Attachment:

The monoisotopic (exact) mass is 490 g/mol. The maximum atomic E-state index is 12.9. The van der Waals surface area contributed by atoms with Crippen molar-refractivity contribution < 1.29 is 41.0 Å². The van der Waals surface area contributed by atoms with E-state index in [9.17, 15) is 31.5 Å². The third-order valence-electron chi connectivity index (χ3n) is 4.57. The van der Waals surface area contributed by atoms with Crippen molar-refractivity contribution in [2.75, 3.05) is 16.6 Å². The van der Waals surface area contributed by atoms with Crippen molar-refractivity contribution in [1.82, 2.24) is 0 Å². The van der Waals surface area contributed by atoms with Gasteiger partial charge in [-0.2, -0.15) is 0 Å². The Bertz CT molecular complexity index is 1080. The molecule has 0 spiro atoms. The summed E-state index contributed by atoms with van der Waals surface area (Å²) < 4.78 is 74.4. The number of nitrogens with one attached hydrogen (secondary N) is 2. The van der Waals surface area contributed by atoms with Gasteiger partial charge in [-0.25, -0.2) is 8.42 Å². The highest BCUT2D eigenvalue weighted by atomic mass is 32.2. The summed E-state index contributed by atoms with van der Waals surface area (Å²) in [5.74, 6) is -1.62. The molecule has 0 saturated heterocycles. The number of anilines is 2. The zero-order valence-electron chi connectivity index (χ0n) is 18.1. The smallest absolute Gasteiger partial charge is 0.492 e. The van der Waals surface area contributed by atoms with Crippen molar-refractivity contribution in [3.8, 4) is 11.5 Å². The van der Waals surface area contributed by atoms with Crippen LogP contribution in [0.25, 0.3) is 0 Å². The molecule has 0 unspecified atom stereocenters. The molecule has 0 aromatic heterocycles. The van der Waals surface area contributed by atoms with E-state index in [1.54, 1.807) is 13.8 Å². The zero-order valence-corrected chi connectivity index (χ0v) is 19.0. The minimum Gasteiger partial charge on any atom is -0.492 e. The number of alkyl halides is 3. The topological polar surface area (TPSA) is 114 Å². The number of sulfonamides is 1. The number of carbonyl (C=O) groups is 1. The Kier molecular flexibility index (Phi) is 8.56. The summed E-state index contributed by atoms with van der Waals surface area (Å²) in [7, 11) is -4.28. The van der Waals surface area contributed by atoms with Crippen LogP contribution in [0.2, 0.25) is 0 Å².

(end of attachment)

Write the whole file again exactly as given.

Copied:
The monoisotopic (exact) mass is 490 g/mol. The maximum atomic E-state index is 12.9. The van der Waals surface area contributed by atoms with Crippen molar-refractivity contribution < 1.29 is 41.0 Å². The van der Waals surface area contributed by atoms with E-state index in [9.17, 15) is 31.5 Å². The third-order valence-electron chi connectivity index (χ3n) is 4.57. The van der Waals surface area contributed by atoms with Crippen molar-refractivity contribution in [2.75, 3.05) is 16.6 Å². The van der Waals surface area contributed by atoms with Crippen molar-refractivity contribution in [1.82, 2.24) is 0 Å². The van der Waals surface area contributed by atoms with Gasteiger partial charge in [-0.2, -0.15) is 0 Å². The Bertz CT molecular complexity index is 1080. The molecule has 0 spiro atoms. The summed E-state index contributed by atoms with van der Waals surface area (Å²) < 4.78 is 74.4. The number of nitrogens with one attached hydrogen (secondary N) is 2. The van der Waals surface area contributed by atoms with Gasteiger partial charge in [-0.25, -0.2) is 8.42 Å². The highest BCUT2D eigenvalue weighted by atomic mass is 32.2. The summed E-state index contributed by atoms with van der Waals surface area (Å²) in [5.74, 6) is -1.62. The molecule has 0 saturated heterocycles. The number of anilines is 2. The zero-order valence-electron chi connectivity index (χ0n) is 18.1. The smallest absolute Gasteiger partial charge is 0.492 e. The van der Waals surface area contributed by atoms with Crippen molar-refractivity contribution in [3.8, 4) is 11.5 Å². The van der Waals surface area contributed by atoms with Crippen LogP contribution in [0.25, 0.3) is 0 Å². The molecule has 0 unspecified atom stereocenters. The molecule has 0 aromatic heterocycles. The van der Waals surface area contributed by atoms with E-state index in [1.54, 1.807) is 13.8 Å². The zero-order valence-corrected chi connectivity index (χ0v) is 19.0. The minimum Gasteiger partial charge on any atom is -0.492 e. The number of alkyl halides is 3. The topological polar surface area (TPSA) is 114 Å². The number of sulfonamides is 1. The number of carbonyl (C=O) groups is 1. The Kier molecular flexibility index (Phi) is 8.56. The summed E-state index contributed by atoms with van der Waals surface area (Å²) in [7, 11) is -4.28. The van der Waals surface area contributed by atoms with Crippen LogP contribution in [0.2, 0.25) is 0 Å².